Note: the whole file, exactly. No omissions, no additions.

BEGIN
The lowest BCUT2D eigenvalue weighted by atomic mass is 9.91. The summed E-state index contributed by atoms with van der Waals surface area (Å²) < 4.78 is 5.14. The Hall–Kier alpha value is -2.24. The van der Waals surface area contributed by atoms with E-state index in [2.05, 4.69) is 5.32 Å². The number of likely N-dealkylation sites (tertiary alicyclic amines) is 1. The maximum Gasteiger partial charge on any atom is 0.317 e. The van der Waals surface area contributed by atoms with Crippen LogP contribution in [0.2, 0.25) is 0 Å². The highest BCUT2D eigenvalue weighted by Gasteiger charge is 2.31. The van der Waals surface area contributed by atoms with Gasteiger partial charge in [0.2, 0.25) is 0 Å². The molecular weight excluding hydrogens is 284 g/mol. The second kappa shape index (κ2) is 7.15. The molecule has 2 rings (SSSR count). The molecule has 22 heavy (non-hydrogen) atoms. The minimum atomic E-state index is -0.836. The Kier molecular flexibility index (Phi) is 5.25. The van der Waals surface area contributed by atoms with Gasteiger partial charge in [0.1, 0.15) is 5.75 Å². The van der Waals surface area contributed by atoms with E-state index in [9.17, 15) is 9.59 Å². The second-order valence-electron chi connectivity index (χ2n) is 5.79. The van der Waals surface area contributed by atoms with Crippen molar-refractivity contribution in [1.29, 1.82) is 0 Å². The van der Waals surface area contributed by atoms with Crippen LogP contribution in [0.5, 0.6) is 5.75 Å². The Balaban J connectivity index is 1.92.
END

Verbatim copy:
The lowest BCUT2D eigenvalue weighted by atomic mass is 9.91. The summed E-state index contributed by atoms with van der Waals surface area (Å²) < 4.78 is 5.14. The Hall–Kier alpha value is -2.24. The van der Waals surface area contributed by atoms with E-state index in [2.05, 4.69) is 5.32 Å². The number of likely N-dealkylation sites (tertiary alicyclic amines) is 1. The maximum Gasteiger partial charge on any atom is 0.317 e. The van der Waals surface area contributed by atoms with Crippen LogP contribution in [0.2, 0.25) is 0 Å². The highest BCUT2D eigenvalue weighted by Gasteiger charge is 2.31. The van der Waals surface area contributed by atoms with Gasteiger partial charge in [0.2, 0.25) is 0 Å². The molecular weight excluding hydrogens is 284 g/mol. The second kappa shape index (κ2) is 7.15. The molecule has 2 rings (SSSR count). The molecule has 22 heavy (non-hydrogen) atoms. The minimum atomic E-state index is -0.836. The Kier molecular flexibility index (Phi) is 5.25. The van der Waals surface area contributed by atoms with Gasteiger partial charge in [0.1, 0.15) is 5.75 Å². The van der Waals surface area contributed by atoms with E-state index in [9.17, 15) is 9.59 Å². The second-order valence-electron chi connectivity index (χ2n) is 5.79. The van der Waals surface area contributed by atoms with Crippen molar-refractivity contribution in [1.29, 1.82) is 0 Å². The van der Waals surface area contributed by atoms with Crippen LogP contribution in [0.5, 0.6) is 5.75 Å². The Balaban J connectivity index is 1.92.